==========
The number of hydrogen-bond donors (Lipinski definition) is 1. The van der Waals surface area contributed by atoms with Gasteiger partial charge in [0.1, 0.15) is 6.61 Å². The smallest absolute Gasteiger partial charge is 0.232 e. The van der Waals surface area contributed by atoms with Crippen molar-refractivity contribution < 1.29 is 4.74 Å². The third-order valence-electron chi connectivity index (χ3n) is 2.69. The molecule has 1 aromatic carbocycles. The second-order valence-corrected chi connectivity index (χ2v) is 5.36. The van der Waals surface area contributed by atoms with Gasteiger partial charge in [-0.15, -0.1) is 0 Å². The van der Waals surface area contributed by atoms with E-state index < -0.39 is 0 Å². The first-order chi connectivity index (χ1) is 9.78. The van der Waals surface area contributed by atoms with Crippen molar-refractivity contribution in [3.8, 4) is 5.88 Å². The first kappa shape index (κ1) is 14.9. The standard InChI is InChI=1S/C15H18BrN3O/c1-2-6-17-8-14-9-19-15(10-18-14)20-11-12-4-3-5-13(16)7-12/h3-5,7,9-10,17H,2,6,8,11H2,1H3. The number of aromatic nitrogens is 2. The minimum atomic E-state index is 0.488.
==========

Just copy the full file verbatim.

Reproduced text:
The number of hydrogen-bond donors (Lipinski definition) is 1. The van der Waals surface area contributed by atoms with Gasteiger partial charge in [0.1, 0.15) is 6.61 Å². The smallest absolute Gasteiger partial charge is 0.232 e. The van der Waals surface area contributed by atoms with Crippen molar-refractivity contribution < 1.29 is 4.74 Å². The third-order valence-electron chi connectivity index (χ3n) is 2.69. The molecule has 1 aromatic carbocycles. The second-order valence-corrected chi connectivity index (χ2v) is 5.36. The van der Waals surface area contributed by atoms with Gasteiger partial charge in [-0.15, -0.1) is 0 Å². The van der Waals surface area contributed by atoms with E-state index < -0.39 is 0 Å². The first-order chi connectivity index (χ1) is 9.78. The van der Waals surface area contributed by atoms with Crippen molar-refractivity contribution in [3.8, 4) is 5.88 Å². The first kappa shape index (κ1) is 14.9. The standard InChI is InChI=1S/C15H18BrN3O/c1-2-6-17-8-14-9-19-15(10-18-14)20-11-12-4-3-5-13(16)7-12/h3-5,7,9-10,17H,2,6,8,11H2,1H3. The number of aromatic nitrogens is 2. The minimum atomic E-state index is 0.488.